Calculations Behind The Historic Category Feature
With the release of the Historic Category Feature, Publisher Rocket offers advanced analytics on Amazon Categories. In this article, we’ll cover some of the calculations going on behind the scenes for those curious about how these metrics were generated.
Important: To use and benefit from Rocket, you don’t need to understand the nitty gritty of where this data comes from. Rocket is designed to take this data and make it easily understandable for everyone. These details are just for data geeks like us who want to see the inner workings of this feature.
Users of Publisher Rocket can access the Historic Category Feature by going to the category search section, then clicking the “Insights” button. If you would like your own copy of Publisher Rocket, you can purchase a copy here.
Once insights is clicked, Rocket taps millions of data points for market data on the Amazon store to generate a card about that specific category. This card includes Amazon category statistics, growth over time, an overview, insights, and the category graph.
Each of these datapoints are aggregates of collected market data. Below is a description of how these are calculated, such that Rocket users can best understand how the data is sourced. If you are not yet a Rocket owner, but you would like to access these analytics yourself, you can get your copy here.
For each of the calculations above, rocket pulls many data points and compiles them to produce a meaningful metric. It’s important to note that Rocket only pulls data from a category’s bestseller lists, in order to show authors the tactics used by the most popular books in that category.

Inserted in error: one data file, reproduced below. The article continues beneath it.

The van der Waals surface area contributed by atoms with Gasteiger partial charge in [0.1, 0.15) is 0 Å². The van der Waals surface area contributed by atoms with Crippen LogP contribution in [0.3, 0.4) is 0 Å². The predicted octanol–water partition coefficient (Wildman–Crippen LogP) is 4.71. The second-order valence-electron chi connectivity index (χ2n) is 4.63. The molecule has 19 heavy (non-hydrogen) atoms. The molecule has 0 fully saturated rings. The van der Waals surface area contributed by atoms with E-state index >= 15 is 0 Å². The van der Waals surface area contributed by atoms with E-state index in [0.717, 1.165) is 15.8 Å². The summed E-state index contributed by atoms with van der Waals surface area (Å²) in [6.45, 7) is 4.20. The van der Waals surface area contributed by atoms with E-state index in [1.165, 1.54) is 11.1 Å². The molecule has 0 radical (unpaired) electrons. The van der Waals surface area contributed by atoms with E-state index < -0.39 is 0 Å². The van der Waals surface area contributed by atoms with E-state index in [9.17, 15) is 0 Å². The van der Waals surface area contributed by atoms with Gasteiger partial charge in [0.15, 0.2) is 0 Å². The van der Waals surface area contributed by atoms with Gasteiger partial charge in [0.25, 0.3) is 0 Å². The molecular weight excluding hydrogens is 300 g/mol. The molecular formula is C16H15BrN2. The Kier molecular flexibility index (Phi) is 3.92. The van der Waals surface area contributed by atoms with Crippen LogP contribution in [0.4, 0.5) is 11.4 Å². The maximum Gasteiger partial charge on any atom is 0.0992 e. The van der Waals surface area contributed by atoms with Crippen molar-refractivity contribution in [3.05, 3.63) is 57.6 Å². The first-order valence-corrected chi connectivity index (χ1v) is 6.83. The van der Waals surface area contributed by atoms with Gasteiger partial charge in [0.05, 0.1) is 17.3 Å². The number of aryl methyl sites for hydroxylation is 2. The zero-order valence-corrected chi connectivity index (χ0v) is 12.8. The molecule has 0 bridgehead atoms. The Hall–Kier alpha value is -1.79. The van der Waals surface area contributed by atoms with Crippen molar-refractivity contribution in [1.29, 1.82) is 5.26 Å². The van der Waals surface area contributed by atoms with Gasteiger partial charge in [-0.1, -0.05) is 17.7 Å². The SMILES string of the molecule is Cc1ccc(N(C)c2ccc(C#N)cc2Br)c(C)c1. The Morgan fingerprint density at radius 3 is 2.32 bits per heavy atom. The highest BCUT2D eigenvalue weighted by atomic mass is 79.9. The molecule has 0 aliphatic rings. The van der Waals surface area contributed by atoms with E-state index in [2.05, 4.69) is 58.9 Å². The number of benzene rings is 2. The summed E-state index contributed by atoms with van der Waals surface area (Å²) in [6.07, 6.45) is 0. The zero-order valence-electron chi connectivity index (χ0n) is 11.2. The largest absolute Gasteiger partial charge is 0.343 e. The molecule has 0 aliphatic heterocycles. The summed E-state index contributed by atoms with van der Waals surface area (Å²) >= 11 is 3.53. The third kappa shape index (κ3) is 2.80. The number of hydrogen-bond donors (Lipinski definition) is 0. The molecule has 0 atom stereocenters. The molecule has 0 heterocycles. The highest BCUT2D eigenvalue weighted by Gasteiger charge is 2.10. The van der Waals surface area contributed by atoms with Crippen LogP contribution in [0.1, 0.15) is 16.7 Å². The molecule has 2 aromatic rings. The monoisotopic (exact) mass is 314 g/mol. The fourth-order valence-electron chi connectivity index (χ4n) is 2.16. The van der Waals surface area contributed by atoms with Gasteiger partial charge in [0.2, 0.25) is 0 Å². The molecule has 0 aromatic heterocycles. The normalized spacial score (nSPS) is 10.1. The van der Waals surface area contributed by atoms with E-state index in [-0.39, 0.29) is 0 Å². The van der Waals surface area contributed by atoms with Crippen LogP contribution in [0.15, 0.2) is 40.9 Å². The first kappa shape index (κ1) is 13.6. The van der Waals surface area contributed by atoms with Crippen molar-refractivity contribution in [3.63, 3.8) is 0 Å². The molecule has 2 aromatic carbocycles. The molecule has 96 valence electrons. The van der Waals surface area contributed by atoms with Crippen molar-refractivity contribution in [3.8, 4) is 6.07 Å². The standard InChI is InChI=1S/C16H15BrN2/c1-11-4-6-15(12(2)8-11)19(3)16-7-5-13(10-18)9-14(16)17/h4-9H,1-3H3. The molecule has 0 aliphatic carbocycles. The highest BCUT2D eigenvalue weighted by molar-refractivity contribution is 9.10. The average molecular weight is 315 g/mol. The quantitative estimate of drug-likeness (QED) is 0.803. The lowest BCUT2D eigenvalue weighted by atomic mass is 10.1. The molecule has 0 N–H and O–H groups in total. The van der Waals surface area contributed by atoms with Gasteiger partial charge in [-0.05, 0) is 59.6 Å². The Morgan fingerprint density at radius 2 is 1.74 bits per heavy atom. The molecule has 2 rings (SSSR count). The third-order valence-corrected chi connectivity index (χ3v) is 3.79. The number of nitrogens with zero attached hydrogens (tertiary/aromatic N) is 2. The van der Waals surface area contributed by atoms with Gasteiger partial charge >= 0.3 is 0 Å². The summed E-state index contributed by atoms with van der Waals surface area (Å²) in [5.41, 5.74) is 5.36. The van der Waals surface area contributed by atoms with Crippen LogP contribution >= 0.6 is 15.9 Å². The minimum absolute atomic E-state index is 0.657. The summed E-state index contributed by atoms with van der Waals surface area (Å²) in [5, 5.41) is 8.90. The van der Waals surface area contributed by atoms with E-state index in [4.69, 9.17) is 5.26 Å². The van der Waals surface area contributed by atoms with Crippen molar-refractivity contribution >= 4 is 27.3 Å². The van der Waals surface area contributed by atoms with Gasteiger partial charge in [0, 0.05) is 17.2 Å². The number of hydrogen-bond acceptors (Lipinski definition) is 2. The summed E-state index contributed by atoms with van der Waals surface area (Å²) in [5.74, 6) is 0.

Aside from the Sales to #1 and Sales to #10 metrics, the eight statistic boxes at the top of the page are calculated with rolling averages across the category’s bestsellers. This helps minimize the impact of a single best seller on these metrics, making them more robust and representative of the genre as a whole. For example, if a single author were to list their book at $100, the price average would be minimally affected, as that would only be one datapoint out of many. Below, each of these boxes is defined.
Sales to #1: The number of sales a book needs to make in a day to reach #1 in that category.
Sales to #10: The number of sales a book needs to make in a day to reach #10 in that category.
Kindle Unlimited %: The percent of books in a category’s bestseller lists that are enrolled in Kindle Unlimited. Note: This is not applicable for audiobook or bookcategories, as only Kindle books can be enrolled in Kindle Unlimited
Large Publisher %: The percent of books in a category’s best seller lists that were released by publishers of a significant size.
Average Price: The average amount charged for a book in a category’s best seller lists. This is broken up between independent authors and large publishers, to better show different pricing strategies between these two groups.
Average Age: The average amount of days since publication for a book in a category’s best seller list. This can help indicate the level of churn in a category, as well as the freshness of content on its bestseller lists.
Average Rankings: The average number of stars out of five for a book in the category’s best seller list. Note: This is averaged by book, so a book with two rantings and a book with five thousand ratings are weighted the same.